About the author
Whether you went out last weekend to check out an uber-geeky beat magician or a depressingly awesome indie rock band, we all know there’s always some serious musical talents rocking around the Dam. You might not recognize them all yet, but don’t worry, you will soon. In this series of interviews we talk to remarkable artists about their music and their inspirations.
I took Reza Athar‘s interview virginity two years ago and talked to him about Horizon, I could immediately tell that this guy was going places. He’s a true selector and things went fast indeed. A party at Radion, a gig in Trouw, various podcasts later and with his first all-nighter coming up I felt it was time to have a chat again.
You still organize Horizon and started organizing Mind as well. What’s the difference between the two?
“Horzon is about booking artists that are skipped by Dutch promoters. The artists we have booked are now getting booked more often. It feels very satisfying to have contributed to that. Mind is about the trade of DJing. I invite artists that I can trust to surprise a crowd and are selectors. This can be smaller or bigger artists, it’s all about talent. I get to book artists that others might see are too risky with both parties and that’s what makes it fun.”
You’re hard to categorize into one style, which is a good thing in my opinion. Your sound has been described as Balearic and space disco, among others. How would you describe it yourself?
“I used to never really give an answer to that question, and just told people to listen to my stuff. Now I call it dark club music with a sunny aftertaste. It doesn’t really say anything but when you’re familiar with my sound you know what I mean. I like so many genres and don’t want to choose just one. I get bored so easily. When I would focus on one style I’d become very depressed.”
Your taste in music is one of the most impressive I know. I like how you play some new wave stuff sometimes.
“I think I’m the reincarnation of someone who lived in the ’80s. A lot of people are negative about this era because it was very commercial. What was made at the end of the ’70s, such as post punk and new wave, has had a lot of influence on electronic music. A lot of other DJs are pushing this sound as well. I like to experiment with how far I can go. Playing Pet Shop Boys in an ideal setting can totally make sense. I like to get away with playing stuff. I’ve come to the point that I can surprise a crowd instead of pushing people away.”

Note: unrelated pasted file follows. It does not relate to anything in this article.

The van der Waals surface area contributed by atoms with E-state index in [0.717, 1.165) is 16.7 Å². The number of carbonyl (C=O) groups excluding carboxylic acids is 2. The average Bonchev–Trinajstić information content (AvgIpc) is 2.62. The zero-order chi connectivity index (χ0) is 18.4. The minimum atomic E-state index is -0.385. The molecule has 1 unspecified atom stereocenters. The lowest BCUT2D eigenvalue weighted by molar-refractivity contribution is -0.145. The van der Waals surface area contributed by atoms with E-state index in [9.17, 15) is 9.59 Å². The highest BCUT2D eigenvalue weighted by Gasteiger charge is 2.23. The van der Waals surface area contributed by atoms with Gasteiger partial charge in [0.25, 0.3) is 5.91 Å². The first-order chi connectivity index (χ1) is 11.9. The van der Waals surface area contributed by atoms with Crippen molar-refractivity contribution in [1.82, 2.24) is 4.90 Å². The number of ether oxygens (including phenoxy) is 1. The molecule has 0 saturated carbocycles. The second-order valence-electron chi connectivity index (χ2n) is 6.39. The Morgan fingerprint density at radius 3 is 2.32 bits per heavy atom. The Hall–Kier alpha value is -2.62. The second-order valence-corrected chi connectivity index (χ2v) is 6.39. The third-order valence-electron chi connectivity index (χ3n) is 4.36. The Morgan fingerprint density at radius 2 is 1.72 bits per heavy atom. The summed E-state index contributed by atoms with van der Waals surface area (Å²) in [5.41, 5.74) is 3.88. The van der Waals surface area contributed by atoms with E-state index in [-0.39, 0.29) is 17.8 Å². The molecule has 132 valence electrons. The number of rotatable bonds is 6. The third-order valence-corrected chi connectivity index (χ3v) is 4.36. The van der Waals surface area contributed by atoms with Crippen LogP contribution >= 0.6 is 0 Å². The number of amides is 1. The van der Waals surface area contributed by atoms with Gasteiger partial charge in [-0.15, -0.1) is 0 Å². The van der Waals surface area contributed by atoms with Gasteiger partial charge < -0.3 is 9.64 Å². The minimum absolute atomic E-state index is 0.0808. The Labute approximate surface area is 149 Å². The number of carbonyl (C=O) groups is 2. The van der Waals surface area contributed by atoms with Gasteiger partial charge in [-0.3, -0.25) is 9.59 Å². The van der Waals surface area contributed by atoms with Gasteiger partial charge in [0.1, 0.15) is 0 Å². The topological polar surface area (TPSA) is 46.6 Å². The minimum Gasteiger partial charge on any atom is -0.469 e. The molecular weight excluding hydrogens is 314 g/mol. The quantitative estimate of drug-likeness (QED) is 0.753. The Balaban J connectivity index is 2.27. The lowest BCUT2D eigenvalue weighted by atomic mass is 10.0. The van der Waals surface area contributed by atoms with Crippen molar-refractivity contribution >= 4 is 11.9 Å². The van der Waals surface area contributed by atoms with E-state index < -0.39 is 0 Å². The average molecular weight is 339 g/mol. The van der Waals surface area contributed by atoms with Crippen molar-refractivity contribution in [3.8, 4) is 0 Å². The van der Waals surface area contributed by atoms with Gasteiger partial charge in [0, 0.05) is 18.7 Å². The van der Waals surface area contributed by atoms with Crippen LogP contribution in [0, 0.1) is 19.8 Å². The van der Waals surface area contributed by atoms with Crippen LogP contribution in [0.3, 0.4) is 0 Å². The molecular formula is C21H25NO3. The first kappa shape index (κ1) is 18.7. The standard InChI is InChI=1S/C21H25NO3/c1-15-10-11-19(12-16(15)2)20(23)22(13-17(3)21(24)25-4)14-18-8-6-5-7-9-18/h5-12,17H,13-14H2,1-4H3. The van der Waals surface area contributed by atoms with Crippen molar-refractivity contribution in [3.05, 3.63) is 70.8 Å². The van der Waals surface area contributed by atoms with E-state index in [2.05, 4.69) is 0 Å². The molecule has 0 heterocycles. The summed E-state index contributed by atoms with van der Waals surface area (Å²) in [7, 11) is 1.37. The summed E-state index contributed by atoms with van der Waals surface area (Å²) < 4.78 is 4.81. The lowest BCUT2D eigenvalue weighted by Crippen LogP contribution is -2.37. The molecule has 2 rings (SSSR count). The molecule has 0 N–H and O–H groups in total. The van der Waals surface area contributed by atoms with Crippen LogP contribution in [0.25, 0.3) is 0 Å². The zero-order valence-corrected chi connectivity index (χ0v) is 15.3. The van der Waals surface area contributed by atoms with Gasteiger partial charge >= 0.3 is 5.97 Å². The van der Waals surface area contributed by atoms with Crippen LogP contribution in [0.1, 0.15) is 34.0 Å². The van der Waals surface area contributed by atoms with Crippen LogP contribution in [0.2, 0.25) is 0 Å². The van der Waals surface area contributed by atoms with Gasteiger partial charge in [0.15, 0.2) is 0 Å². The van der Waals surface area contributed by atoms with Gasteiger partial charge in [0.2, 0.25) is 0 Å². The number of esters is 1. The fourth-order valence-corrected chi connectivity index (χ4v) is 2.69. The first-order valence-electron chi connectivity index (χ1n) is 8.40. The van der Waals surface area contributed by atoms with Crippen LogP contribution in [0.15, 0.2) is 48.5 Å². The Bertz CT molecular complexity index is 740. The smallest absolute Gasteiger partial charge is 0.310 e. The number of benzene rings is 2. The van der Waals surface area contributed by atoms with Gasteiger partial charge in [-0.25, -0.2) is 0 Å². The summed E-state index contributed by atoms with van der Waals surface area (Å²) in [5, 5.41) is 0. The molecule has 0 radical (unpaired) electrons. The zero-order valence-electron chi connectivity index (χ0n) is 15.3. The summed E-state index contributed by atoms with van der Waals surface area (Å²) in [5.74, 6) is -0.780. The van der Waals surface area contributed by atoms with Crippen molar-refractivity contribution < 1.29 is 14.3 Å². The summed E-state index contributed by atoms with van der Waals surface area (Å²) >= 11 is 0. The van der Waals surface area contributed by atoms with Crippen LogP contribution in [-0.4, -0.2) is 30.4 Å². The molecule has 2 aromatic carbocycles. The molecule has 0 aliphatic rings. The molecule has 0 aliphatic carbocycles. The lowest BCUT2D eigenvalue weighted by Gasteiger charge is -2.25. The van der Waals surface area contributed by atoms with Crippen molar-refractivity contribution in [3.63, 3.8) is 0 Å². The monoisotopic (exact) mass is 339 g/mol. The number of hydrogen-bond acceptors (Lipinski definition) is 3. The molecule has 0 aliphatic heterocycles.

I think you might be the next Job Jobse.
“Job and I started playing at the same time and we were both groupies going to Club 11. I can only be proud of what he has accomplished. He became so big by only being himself, I hope I can do the same. Loyalty is one of the most beautiful and hardest things and I cherish it. It’s my main goal to stay true to my sound while not repeating myself and keep growing.”
Could you give me an example of an artist that people might not know yet and you think is awesome?
“Boot & Tax their music is so divers. They recently released an album on Optimo’s label. I’ve been a fan since their first EP. They both had a career apart from each other and when they joined forces something even better was created. Darker acid roots and disco and funk came together, which leads to lovely surprises.”
Do you see yourself as an educator teaching your audience?
“No, that’s not a role I want to take on. I’m a bit of a stubborn know it all. When I hear a track twice I don’t feel the need to play it any more. So I might come across like that but all I want to do with my sets is take people their stress away and share new music that I’ve discovered.”
You put such a big smile on my face when you played Kylie Minogue at Kaap. Tell me about your guilty pleasures.
“I listen to XITE and Slam sometimes to empty and stabilize head. I like the contrast. Secretly I love Boom Clap from Charli XCX. It’s a sort of rock ‘n roll. I like her attitude (although it might be acting) and the arrangement in the music.”
You’ve proven that you know a lot about music and you know your way around the turn table. Will you start producing as well?
“Not yet. I get to play more and more and starting to get recognition for playing. You hear a lot about people starting to produce to boost their career. I would never do something if I didn’t feel the need to do it just to force something else to happen.”
This Saturday you’ll play your first all-nighter in Canvasopde7e. You said that you wouldn’t feel ready to do this a year ago. How have you grown?
“I have the confidence now. I’ve a lot more experience and I know my records better. I feel like I’m ready, more than ever. I learned that I should never completely prepare though. You should be able to react to certain situations. Improvisation and spontaneity are very important. When you think about it too much you often end up choosing the wrong tracks.”
Horizon: Reza Athar | All Night Long
Feature illustration by ELLIS D.
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